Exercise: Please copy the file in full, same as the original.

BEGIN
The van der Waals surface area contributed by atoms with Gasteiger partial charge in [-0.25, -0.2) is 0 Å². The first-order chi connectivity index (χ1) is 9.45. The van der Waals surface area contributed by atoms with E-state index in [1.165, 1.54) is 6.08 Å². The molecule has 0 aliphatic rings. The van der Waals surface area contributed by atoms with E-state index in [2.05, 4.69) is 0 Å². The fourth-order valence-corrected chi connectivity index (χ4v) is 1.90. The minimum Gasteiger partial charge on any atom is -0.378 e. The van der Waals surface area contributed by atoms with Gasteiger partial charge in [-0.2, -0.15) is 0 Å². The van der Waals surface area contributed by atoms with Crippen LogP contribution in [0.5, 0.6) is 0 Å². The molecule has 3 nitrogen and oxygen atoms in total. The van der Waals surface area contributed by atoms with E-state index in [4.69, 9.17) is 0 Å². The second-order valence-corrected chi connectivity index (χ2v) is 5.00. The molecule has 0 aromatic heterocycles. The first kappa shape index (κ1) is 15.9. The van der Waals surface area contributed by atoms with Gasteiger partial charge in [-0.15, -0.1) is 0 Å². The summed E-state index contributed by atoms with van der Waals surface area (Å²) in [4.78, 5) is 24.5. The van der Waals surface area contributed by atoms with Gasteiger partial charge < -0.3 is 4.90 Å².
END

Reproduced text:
The van der Waals surface area contributed by atoms with Gasteiger partial charge in [-0.25, -0.2) is 0 Å². The first-order chi connectivity index (χ1) is 9.45. The van der Waals surface area contributed by atoms with E-state index in [1.165, 1.54) is 6.08 Å². The molecule has 0 aliphatic rings. The van der Waals surface area contributed by atoms with E-state index in [2.05, 4.69) is 0 Å². The fourth-order valence-corrected chi connectivity index (χ4v) is 1.90. The minimum Gasteiger partial charge on any atom is -0.378 e. The van der Waals surface area contributed by atoms with Gasteiger partial charge in [-0.2, -0.15) is 0 Å². The van der Waals surface area contributed by atoms with Crippen LogP contribution in [0.5, 0.6) is 0 Å². The molecule has 3 nitrogen and oxygen atoms in total. The van der Waals surface area contributed by atoms with E-state index in [4.69, 9.17) is 0 Å². The second-order valence-corrected chi connectivity index (χ2v) is 5.00. The molecule has 0 aromatic heterocycles. The first kappa shape index (κ1) is 15.9. The van der Waals surface area contributed by atoms with Gasteiger partial charge in [-0.15, -0.1) is 0 Å². The summed E-state index contributed by atoms with van der Waals surface area (Å²) in [4.78, 5) is 24.5. The van der Waals surface area contributed by atoms with Gasteiger partial charge < -0.3 is 4.90 Å².